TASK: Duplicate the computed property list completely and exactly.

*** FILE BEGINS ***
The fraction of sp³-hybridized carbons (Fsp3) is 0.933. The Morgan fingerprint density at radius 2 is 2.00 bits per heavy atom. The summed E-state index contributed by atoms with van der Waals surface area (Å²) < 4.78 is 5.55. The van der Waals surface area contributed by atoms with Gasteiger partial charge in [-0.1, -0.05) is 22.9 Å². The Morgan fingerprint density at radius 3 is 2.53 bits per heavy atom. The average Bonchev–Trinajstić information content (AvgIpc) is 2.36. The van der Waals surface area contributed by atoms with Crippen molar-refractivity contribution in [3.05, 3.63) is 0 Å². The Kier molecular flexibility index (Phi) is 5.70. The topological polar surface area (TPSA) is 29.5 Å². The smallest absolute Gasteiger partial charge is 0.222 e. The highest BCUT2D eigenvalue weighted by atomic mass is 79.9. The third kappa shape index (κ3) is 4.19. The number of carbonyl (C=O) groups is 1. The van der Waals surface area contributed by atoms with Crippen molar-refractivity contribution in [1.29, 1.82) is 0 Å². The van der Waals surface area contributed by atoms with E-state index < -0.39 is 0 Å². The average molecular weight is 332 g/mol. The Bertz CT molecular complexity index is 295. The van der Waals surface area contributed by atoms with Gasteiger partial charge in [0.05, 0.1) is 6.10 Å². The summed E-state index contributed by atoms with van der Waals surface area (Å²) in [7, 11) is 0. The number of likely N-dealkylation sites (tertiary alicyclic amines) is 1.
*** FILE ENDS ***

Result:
The fraction of sp³-hybridized carbons (Fsp3) is 0.933. The Morgan fingerprint density at radius 2 is 2.00 bits per heavy atom. The summed E-state index contributed by atoms with van der Waals surface area (Å²) < 4.78 is 5.55. The van der Waals surface area contributed by atoms with Gasteiger partial charge in [-0.1, -0.05) is 22.9 Å². The Morgan fingerprint density at radius 3 is 2.53 bits per heavy atom. The average Bonchev–Trinajstić information content (AvgIpc) is 2.36. The van der Waals surface area contributed by atoms with Crippen molar-refractivity contribution in [3.05, 3.63) is 0 Å². The Kier molecular flexibility index (Phi) is 5.70. The topological polar surface area (TPSA) is 29.5 Å². The smallest absolute Gasteiger partial charge is 0.222 e. The highest BCUT2D eigenvalue weighted by atomic mass is 79.9. The third kappa shape index (κ3) is 4.19. The number of carbonyl (C=O) groups is 1. The van der Waals surface area contributed by atoms with Crippen molar-refractivity contribution in [1.29, 1.82) is 0 Å². The van der Waals surface area contributed by atoms with E-state index < -0.39 is 0 Å². The average molecular weight is 332 g/mol. The Bertz CT molecular complexity index is 295. The van der Waals surface area contributed by atoms with Gasteiger partial charge in [0.05, 0.1) is 6.10 Å². The summed E-state index contributed by atoms with van der Waals surface area (Å²) in [7, 11) is 0. The number of likely N-dealkylation sites (tertiary alicyclic amines) is 1.